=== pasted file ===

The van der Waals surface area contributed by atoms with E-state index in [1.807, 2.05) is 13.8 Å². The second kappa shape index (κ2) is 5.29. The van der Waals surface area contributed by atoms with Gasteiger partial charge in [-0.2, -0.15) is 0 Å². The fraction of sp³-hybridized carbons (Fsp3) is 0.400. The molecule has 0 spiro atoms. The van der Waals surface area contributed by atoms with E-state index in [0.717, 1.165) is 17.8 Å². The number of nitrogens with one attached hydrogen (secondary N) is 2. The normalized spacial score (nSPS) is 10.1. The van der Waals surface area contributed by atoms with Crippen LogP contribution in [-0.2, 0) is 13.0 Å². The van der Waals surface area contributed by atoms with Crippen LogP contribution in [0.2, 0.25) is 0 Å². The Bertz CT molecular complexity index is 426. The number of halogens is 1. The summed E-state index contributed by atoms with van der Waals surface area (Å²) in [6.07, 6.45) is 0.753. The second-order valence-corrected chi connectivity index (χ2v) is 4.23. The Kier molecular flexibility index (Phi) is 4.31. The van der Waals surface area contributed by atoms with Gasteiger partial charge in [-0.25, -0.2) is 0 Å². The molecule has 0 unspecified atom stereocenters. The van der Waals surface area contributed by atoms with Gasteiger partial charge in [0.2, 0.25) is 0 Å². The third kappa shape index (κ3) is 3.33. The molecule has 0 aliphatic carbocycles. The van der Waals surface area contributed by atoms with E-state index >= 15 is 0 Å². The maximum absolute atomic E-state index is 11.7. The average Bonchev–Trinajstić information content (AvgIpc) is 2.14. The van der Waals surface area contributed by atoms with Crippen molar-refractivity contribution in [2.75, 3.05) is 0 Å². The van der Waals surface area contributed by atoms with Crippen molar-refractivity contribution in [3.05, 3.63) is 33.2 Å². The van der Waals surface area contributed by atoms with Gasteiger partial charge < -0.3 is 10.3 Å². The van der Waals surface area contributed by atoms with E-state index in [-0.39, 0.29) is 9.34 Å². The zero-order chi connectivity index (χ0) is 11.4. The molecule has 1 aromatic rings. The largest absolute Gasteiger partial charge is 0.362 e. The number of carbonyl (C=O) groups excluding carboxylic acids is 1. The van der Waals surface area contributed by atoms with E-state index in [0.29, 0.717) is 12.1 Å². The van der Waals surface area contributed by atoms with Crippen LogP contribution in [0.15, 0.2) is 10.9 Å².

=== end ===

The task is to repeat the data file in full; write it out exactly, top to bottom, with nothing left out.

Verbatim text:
The van der Waals surface area contributed by atoms with E-state index in [1.807, 2.05) is 13.8 Å². The second kappa shape index (κ2) is 5.29. The van der Waals surface area contributed by atoms with Gasteiger partial charge in [-0.2, -0.15) is 0 Å². The fraction of sp³-hybridized carbons (Fsp3) is 0.400. The molecule has 0 spiro atoms. The van der Waals surface area contributed by atoms with E-state index in [0.717, 1.165) is 17.8 Å². The number of nitrogens with one attached hydrogen (secondary N) is 2. The normalized spacial score (nSPS) is 10.1. The van der Waals surface area contributed by atoms with Crippen LogP contribution in [-0.2, 0) is 13.0 Å². The van der Waals surface area contributed by atoms with Crippen LogP contribution in [0.2, 0.25) is 0 Å². The Bertz CT molecular complexity index is 426. The number of halogens is 1. The summed E-state index contributed by atoms with van der Waals surface area (Å²) in [6.07, 6.45) is 0.753. The second-order valence-corrected chi connectivity index (χ2v) is 4.23. The Kier molecular flexibility index (Phi) is 4.31. The van der Waals surface area contributed by atoms with Gasteiger partial charge in [-0.25, -0.2) is 0 Å². The molecule has 0 unspecified atom stereocenters. The van der Waals surface area contributed by atoms with Gasteiger partial charge in [0.2, 0.25) is 0 Å². The third kappa shape index (κ3) is 3.33. The molecule has 0 aliphatic carbocycles. The van der Waals surface area contributed by atoms with E-state index >= 15 is 0 Å². The maximum absolute atomic E-state index is 11.7. The average Bonchev–Trinajstić information content (AvgIpc) is 2.14. The van der Waals surface area contributed by atoms with Crippen molar-refractivity contribution in [2.75, 3.05) is 0 Å². The van der Waals surface area contributed by atoms with Crippen molar-refractivity contribution in [3.05, 3.63) is 33.2 Å². The van der Waals surface area contributed by atoms with Gasteiger partial charge < -0.3 is 10.3 Å². The van der Waals surface area contributed by atoms with E-state index in [-0.39, 0.29) is 9.34 Å². The zero-order chi connectivity index (χ0) is 11.4. The molecule has 1 aromatic rings. The largest absolute Gasteiger partial charge is 0.362 e. The number of carbonyl (C=O) groups excluding carboxylic acids is 1. The van der Waals surface area contributed by atoms with E-state index in [0.29, 0.717) is 12.1 Å². The van der Waals surface area contributed by atoms with Crippen LogP contribution in [0.15, 0.2) is 10.9 Å².